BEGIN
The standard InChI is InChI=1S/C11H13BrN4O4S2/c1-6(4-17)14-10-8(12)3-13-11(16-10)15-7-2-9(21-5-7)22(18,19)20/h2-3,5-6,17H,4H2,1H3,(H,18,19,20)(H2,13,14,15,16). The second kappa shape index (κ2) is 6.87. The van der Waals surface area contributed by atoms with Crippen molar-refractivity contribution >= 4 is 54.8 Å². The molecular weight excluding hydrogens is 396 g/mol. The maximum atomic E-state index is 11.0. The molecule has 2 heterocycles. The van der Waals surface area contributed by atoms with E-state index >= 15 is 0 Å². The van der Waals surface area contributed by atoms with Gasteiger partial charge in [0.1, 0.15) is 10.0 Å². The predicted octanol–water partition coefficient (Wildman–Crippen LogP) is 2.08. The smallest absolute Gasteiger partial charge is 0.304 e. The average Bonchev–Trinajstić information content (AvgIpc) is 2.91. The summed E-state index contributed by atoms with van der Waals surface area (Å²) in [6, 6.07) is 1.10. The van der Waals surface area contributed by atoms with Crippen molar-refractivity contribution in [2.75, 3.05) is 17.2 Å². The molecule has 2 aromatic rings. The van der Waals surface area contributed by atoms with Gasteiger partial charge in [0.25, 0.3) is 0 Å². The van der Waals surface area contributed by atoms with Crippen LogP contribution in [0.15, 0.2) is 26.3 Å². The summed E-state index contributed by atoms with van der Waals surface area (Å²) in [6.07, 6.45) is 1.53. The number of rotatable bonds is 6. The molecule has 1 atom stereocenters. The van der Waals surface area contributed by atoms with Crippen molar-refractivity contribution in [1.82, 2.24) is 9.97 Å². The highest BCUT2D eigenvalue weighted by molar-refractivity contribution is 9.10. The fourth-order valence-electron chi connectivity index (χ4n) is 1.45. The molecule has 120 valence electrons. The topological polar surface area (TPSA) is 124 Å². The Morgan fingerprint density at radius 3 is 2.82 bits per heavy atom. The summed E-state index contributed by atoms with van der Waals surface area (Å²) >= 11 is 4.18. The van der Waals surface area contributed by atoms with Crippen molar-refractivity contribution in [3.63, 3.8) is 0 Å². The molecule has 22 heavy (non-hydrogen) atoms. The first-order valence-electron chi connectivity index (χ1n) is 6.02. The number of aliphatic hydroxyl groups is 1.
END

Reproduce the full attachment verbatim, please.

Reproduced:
The standard InChI is InChI=1S/C11H13BrN4O4S2/c1-6(4-17)14-10-8(12)3-13-11(16-10)15-7-2-9(21-5-7)22(18,19)20/h2-3,5-6,17H,4H2,1H3,(H,18,19,20)(H2,13,14,15,16). The second kappa shape index (κ2) is 6.87. The van der Waals surface area contributed by atoms with Crippen molar-refractivity contribution >= 4 is 54.8 Å². The molecular weight excluding hydrogens is 396 g/mol. The maximum atomic E-state index is 11.0. The molecule has 2 heterocycles. The van der Waals surface area contributed by atoms with E-state index >= 15 is 0 Å². The van der Waals surface area contributed by atoms with Gasteiger partial charge in [0.1, 0.15) is 10.0 Å². The predicted octanol–water partition coefficient (Wildman–Crippen LogP) is 2.08. The smallest absolute Gasteiger partial charge is 0.304 e. The average Bonchev–Trinajstić information content (AvgIpc) is 2.91. The summed E-state index contributed by atoms with van der Waals surface area (Å²) in [6, 6.07) is 1.10. The van der Waals surface area contributed by atoms with Crippen molar-refractivity contribution in [2.75, 3.05) is 17.2 Å². The molecule has 2 aromatic rings. The van der Waals surface area contributed by atoms with Gasteiger partial charge in [0.25, 0.3) is 0 Å². The van der Waals surface area contributed by atoms with Crippen LogP contribution in [0.15, 0.2) is 26.3 Å². The summed E-state index contributed by atoms with van der Waals surface area (Å²) in [6.07, 6.45) is 1.53. The number of rotatable bonds is 6. The molecule has 1 atom stereocenters. The van der Waals surface area contributed by atoms with Crippen molar-refractivity contribution in [1.82, 2.24) is 9.97 Å². The highest BCUT2D eigenvalue weighted by molar-refractivity contribution is 9.10. The fourth-order valence-electron chi connectivity index (χ4n) is 1.45. The molecule has 120 valence electrons. The topological polar surface area (TPSA) is 124 Å². The Morgan fingerprint density at radius 3 is 2.82 bits per heavy atom. The summed E-state index contributed by atoms with van der Waals surface area (Å²) >= 11 is 4.18. The van der Waals surface area contributed by atoms with Crippen molar-refractivity contribution in [3.63, 3.8) is 0 Å². The molecule has 22 heavy (non-hydrogen) atoms. The first-order valence-electron chi connectivity index (χ1n) is 6.02. The number of aliphatic hydroxyl groups is 1.